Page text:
Unlike norms and behaviors which can take some time to reset, one particular benefit of language is that it can go from catching your ear to rolling off the tongue in no time. A common lexicon will help everyone communicate more effectively with each other and those outside of the company and help bind your group together. When it comes to talking about products, users, the company, and the team, organizations can be much more prescriptive about what language to use than they think.

                      Company Messaging

                      How we talk about our company

                      • The goal is that everyone is describing your company, your products, and your users in the same way, and that it’s described in a way you’re proud of. 
                      • No matter how meticulous you are about the copy on your About Us page, your employees are going to be the highest-leverage channel for reinforcing that message, whether they’re doing sales calls, recruiting, making small talk at an industry event, out for a meal with friends, or stopped on the street by a stranger while wearing some company swag.
                      • This is a great place to reinforce company lore; stories are more memorable and more fun to share than a quippy marketing tagline.

                        Share your thoughts with us here:

                        hot-tips

                        HOT TIPS

                        Take a look on Figma or Google Docs.

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                        TEMPLATE

                        Company Fact Sheet

                        Things to know about our company

                        • This can be useful to share with external investors, partners, advisors, or close friends of the company, too. 

                          Share your thoughts with us here:

                          hot-tips

                          HOT TIPS

                          template

                          TEMPLATE

                          User Personas

                          Knowing our users and what they care about

                          • The users you choose to focus on (and not to focus on) will impact almost everything your company does. Prioritize strategically. And do as good of a job communicating that to everyone internally as you would in your go-to-market strategy.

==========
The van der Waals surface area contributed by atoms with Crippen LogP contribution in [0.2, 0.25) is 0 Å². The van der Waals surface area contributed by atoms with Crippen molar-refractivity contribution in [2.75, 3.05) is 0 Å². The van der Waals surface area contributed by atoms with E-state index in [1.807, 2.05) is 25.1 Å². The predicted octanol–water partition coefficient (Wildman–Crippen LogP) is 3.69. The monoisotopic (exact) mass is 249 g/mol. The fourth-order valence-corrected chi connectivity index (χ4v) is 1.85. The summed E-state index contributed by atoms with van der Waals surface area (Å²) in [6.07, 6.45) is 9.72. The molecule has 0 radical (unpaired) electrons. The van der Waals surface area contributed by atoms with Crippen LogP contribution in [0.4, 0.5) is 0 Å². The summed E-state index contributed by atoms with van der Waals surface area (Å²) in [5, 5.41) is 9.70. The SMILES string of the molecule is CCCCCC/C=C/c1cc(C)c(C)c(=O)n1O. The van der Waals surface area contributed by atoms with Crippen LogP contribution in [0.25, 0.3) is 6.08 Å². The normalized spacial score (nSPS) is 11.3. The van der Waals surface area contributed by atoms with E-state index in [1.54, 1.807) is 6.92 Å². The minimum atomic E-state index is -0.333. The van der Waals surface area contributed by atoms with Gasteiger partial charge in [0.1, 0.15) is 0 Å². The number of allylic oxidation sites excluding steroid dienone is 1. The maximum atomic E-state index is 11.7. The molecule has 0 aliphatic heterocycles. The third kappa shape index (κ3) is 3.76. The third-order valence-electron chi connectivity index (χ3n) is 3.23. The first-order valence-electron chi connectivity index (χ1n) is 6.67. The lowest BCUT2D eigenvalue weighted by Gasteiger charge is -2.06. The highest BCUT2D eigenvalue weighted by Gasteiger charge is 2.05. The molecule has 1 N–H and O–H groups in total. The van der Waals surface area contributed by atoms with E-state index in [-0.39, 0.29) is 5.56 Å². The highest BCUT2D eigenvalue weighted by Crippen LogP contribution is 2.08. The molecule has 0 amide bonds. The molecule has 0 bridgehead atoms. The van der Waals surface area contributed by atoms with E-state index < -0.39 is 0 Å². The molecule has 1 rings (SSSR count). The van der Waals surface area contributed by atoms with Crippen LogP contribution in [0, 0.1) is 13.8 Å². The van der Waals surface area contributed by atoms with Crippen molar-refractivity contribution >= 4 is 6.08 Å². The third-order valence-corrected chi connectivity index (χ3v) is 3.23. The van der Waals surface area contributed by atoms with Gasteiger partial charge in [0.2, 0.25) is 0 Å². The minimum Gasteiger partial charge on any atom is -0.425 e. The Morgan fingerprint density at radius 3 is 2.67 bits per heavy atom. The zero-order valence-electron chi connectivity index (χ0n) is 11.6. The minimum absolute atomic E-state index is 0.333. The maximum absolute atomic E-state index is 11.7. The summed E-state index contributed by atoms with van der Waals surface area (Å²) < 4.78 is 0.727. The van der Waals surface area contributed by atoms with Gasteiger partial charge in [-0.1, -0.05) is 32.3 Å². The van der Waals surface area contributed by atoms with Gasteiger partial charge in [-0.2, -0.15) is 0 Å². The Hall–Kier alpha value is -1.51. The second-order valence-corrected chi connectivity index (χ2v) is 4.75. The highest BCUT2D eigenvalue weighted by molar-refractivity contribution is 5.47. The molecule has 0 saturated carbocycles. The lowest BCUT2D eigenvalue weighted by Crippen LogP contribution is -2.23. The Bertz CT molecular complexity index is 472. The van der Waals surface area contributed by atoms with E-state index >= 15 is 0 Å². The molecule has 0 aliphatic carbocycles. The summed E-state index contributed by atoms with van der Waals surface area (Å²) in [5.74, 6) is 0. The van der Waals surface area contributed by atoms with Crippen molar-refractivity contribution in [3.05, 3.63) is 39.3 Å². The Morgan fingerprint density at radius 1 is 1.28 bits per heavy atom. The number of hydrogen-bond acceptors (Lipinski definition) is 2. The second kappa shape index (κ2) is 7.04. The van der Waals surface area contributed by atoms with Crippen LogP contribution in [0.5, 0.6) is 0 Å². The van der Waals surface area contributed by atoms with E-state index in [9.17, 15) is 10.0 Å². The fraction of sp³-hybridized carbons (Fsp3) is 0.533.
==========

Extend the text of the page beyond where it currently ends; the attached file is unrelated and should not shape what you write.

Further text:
• Bias towards personas over customer segmentation. The goal is that your employees can picture your product in the hand of a real user. Personas can come alive through colorful, human details while segments are naturally faceless and a little rote. 
                          • Make a big deal about user watering holes, the places your users spend time outside of your product/service. It will get your team to spend time in them, which will intern create a more visceral understanding of your users. This might be anything from a digital space like Hacker News to a physical space like Game Developers Conference. (For more, see: Watering Hole Tune-In, in the Shipping Great Work Issue).

                            Share your thoughts with us here:

                            hot-tips

                            HOT TIPS

                            • Lululemon created aspirational personas with full identities. Their ideal customer is “a 32-year-old professional single woman named Ocean who makes $100,000 a year…she is engaged, has her own condo, is traveling, fashionable, has an hour and a half to work out a day.” Why these qualities? Then-CEO, Chip Wilson, explains “if you’re 20 years old or you’re graduating from university, you can’t wait to be that woman. If you’re 42 years old with a couple children, you wish you had that time back.” 
                            • Prioritizing based on psychographic qualities might be helpful, too. When Stripe’s leaders are asked which companies to focus on, they said “the ambitious ones.”
                            • Warmly plots each of their user persona types on five key spectra:
                              • Metrics-driven <> Relationships Driven
                              • Ambitious <> Cruiser
                              • Decision-maker <> Low rank
                              • Commission comp <> Salary comp
                              • Product knowledge high <> Product knowledge low
                            company-story

                            COMPANY STORY

                            Take a look on Figma or Google Docs.

                            template

                            TEMPLATE

                            Competitor Battlecards

                            Knowing our competitors and how we stack up against them

                            • Treat this foremost as an awareness-building mechanism about your place in your industry. 
                            • This is not a deep-dive into competitor products meant to be used for roadmapping. (For more, see Competitive Intelligence Report in the Evolving the Work Issue)
                            • This is not a script for user-facing teams that need to inform or sell against competitors.

                              Share your thoughts with us here: